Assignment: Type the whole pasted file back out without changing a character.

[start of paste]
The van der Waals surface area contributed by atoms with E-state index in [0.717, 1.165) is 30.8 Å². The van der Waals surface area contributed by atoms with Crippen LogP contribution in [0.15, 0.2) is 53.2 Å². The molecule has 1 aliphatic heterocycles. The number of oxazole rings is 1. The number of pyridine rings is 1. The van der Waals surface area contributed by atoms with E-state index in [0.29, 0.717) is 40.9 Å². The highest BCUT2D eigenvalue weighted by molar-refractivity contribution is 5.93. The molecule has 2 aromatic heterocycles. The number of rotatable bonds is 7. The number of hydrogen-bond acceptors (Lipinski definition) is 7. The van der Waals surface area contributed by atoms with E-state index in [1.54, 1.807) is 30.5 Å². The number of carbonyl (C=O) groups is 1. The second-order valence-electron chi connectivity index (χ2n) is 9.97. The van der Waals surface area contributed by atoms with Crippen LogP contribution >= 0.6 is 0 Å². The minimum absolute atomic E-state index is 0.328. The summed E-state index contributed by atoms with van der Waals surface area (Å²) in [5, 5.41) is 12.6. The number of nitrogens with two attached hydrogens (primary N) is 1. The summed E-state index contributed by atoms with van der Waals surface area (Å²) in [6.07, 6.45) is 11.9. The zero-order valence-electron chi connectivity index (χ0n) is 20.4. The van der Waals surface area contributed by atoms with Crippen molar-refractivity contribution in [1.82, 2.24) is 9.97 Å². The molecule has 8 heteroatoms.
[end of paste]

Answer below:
The van der Waals surface area contributed by atoms with E-state index in [0.717, 1.165) is 30.8 Å². The van der Waals surface area contributed by atoms with Crippen LogP contribution in [0.15, 0.2) is 53.2 Å². The molecule has 1 aliphatic heterocycles. The number of oxazole rings is 1. The number of pyridine rings is 1. The van der Waals surface area contributed by atoms with E-state index in [0.29, 0.717) is 40.9 Å². The highest BCUT2D eigenvalue weighted by molar-refractivity contribution is 5.93. The molecule has 2 aromatic heterocycles. The number of rotatable bonds is 7. The number of hydrogen-bond acceptors (Lipinski definition) is 7. The van der Waals surface area contributed by atoms with E-state index in [1.54, 1.807) is 30.5 Å². The number of carbonyl (C=O) groups is 1. The second-order valence-electron chi connectivity index (χ2n) is 9.97. The van der Waals surface area contributed by atoms with Crippen LogP contribution >= 0.6 is 0 Å². The minimum absolute atomic E-state index is 0.328. The summed E-state index contributed by atoms with van der Waals surface area (Å²) in [5, 5.41) is 12.6. The number of nitrogens with two attached hydrogens (primary N) is 1. The summed E-state index contributed by atoms with van der Waals surface area (Å²) in [6.07, 6.45) is 11.9. The zero-order valence-electron chi connectivity index (χ0n) is 20.4. The van der Waals surface area contributed by atoms with Crippen molar-refractivity contribution in [1.82, 2.24) is 9.97 Å². The molecule has 8 heteroatoms.